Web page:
29 November 2010
© InfoVolunteers arrived in force to help around 200 residents in Devon who had been forced to flee their homes after a house fire broke out near dangerously flammable gas cylinders.
Following a call-out from the local fire service late on 27 November, volunteers from the fire and emergency support service (FESS) raced to a housing estate in the village of Willand. Those residents caught up in the incident were moved to a rest centre set up in a nearby village hall.
The four FESS volunteers did welfare checks with the residents to ensure everyone had what they needed, provided food from the FESS vehicle for assorted pets and – in partnership with the Salvation Army – provided blankets and sleeping bags where they were needed.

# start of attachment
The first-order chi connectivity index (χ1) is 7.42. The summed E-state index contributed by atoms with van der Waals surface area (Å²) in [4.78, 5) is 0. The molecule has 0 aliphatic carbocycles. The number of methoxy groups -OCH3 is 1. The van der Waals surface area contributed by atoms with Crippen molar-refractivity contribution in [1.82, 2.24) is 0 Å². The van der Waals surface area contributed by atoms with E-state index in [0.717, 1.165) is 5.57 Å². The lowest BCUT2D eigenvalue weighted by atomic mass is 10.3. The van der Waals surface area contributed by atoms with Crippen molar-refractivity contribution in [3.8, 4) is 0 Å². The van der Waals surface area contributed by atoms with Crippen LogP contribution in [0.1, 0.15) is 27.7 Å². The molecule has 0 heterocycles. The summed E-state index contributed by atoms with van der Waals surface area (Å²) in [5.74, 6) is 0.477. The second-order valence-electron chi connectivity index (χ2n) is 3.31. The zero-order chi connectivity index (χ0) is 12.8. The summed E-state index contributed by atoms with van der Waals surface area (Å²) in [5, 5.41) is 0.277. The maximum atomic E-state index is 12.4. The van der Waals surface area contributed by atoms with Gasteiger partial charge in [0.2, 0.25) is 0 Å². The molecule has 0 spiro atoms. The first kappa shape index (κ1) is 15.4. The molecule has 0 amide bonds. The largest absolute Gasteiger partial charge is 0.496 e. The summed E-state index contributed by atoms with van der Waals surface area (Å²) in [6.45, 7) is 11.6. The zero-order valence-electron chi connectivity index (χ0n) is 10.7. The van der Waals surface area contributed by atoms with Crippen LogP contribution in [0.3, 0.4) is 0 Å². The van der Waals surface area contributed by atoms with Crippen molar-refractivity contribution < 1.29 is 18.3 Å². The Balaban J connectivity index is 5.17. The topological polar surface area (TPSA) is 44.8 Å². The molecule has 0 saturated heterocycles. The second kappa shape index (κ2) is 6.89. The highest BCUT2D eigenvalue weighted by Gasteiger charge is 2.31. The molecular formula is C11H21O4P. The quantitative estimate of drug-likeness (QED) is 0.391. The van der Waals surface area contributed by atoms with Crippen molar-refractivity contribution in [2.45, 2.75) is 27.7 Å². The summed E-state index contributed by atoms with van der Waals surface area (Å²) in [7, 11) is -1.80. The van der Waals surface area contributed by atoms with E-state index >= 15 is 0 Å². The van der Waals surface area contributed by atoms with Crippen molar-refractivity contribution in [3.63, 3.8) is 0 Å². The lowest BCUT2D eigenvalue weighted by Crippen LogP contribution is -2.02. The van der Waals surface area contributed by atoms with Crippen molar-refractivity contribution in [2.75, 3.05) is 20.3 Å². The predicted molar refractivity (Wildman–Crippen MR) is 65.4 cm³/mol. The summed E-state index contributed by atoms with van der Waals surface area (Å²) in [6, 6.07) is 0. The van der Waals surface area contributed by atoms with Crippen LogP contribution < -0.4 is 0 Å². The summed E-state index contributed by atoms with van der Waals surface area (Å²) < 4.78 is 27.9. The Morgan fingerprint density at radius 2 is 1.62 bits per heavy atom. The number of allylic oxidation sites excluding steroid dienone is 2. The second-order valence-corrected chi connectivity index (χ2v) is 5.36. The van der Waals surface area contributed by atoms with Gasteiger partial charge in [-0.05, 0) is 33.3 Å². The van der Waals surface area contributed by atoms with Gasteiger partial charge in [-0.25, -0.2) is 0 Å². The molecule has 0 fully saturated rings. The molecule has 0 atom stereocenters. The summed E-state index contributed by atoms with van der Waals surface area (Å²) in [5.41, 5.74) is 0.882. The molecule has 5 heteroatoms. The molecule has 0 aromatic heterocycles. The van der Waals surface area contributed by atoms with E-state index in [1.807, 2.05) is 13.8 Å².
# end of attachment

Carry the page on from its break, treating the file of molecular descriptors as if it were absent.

Malcolm Cook, FESS coordinator, said: “When we were initially called out we thought we would be dealing with just one family, but on arrival found the entire housing estate had been evacuated. That left us with around 200 people, and their pets, needing help.
“It soon became clear this would be a protracted incident so I called in an additional team from Plymouth, who made their way to the scene with extra blankets and sleeping bags for the residents in the rest centre.
“We also helped St John Ambulance volunteers who were providing care for a casualty with a heart condition until paramedics arrived to give further treatment on the scene.”
While the majority of people were eventually allowed back to their homes, fifty residents had to spend the night in the rest centre so the FESS crews stayed at the scene until four thirty in the morning.
Looking back on the incident, Malcolm added: “This incident provided a great example of how our emergency responders work closely with other organisations to ensure people in crisis get the help they need.”
Learn more about the fire and emergency support service (FESS)